I expected Rob Bell to use scholars to "prove" his leanings toward universalism. However, The LW Companion did not appeal to anyone contemporary who is overtly universalistic. At the end he quotes some early church fathers (and others who are hopeful universalists and one annihilationist). I found it compatible with LW in his non-committal universalism. He makes what appears to be a very strong case for it only to later claim he's agnostic: "Ultimately no one knows the answer" (pg 79). (This created for me a major tension that I will mention later.)
Rob Bell is clearly a lover of Scripture. He includes a chapter entitled "Becoming a Deep Reader of Scripture" where we are encouraged to "take in great swaths at a time" in order to see the big picture of God's Story. He cites and quotes copious amounts of Scripture throughout and even devotes an entire chapter as a step by step tutorial on how to do word studies using a lexicon, concordance etc.,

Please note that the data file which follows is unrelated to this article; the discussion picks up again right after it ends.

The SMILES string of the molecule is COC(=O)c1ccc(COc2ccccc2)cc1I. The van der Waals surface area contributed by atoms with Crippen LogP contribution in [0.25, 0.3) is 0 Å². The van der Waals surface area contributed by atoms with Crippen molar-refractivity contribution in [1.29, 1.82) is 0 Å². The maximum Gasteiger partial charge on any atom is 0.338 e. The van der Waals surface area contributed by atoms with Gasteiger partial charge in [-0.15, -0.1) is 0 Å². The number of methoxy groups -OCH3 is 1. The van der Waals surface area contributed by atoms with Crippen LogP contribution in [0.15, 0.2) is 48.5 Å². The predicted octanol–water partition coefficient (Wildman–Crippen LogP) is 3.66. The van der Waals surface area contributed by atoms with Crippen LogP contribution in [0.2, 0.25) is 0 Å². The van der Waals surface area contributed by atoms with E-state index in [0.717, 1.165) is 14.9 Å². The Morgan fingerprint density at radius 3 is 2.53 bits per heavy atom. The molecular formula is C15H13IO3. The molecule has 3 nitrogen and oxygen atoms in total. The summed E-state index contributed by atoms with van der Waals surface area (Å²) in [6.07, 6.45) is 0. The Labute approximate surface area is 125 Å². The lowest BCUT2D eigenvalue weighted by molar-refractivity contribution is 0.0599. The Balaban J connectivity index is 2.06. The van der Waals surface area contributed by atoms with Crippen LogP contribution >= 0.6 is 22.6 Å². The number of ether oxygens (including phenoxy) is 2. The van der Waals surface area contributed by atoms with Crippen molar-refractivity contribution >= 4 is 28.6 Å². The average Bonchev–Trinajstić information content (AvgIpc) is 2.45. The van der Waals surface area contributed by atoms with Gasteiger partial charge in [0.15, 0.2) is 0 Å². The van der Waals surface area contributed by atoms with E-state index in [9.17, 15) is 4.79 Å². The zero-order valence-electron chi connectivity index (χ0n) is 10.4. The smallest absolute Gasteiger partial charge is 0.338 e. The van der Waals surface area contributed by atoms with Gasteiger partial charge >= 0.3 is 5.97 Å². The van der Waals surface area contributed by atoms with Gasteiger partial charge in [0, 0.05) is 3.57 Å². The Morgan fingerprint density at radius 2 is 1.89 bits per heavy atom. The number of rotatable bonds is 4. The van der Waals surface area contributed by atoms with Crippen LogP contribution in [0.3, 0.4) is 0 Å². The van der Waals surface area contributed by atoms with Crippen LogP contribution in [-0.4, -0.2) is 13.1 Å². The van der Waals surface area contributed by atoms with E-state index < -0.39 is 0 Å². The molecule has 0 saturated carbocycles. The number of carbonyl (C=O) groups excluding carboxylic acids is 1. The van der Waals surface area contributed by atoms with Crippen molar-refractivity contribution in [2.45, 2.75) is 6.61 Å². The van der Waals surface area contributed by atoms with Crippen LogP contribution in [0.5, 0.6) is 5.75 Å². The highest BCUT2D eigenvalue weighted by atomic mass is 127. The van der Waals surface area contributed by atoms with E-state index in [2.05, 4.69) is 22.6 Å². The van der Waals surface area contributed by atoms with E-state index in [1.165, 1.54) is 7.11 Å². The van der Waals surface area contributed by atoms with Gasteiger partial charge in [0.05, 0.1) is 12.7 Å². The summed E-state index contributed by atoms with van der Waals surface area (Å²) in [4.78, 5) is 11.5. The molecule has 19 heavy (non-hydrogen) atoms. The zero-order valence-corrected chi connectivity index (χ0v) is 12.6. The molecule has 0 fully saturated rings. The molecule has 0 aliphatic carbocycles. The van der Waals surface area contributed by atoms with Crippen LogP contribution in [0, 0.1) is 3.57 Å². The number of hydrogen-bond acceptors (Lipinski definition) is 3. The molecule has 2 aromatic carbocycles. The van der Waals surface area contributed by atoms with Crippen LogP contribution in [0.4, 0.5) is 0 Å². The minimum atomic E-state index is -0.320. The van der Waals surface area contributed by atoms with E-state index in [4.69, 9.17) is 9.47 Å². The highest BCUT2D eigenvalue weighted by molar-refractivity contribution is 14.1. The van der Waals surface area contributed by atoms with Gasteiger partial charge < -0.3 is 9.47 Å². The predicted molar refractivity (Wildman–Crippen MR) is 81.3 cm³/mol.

A brief overview of the book:
Bell utilizes many different voices, giving them considerable space, to fill out the vision of the Kingdom through their stories of grace and redemption. Some of the authors include N T Wright, Don Miller, Anne Lamott and Frederick Buechner. There are questions at the end of each chapter to gently help people work through their religious baggage of fear and censorship and also for working through the texts of Scripture.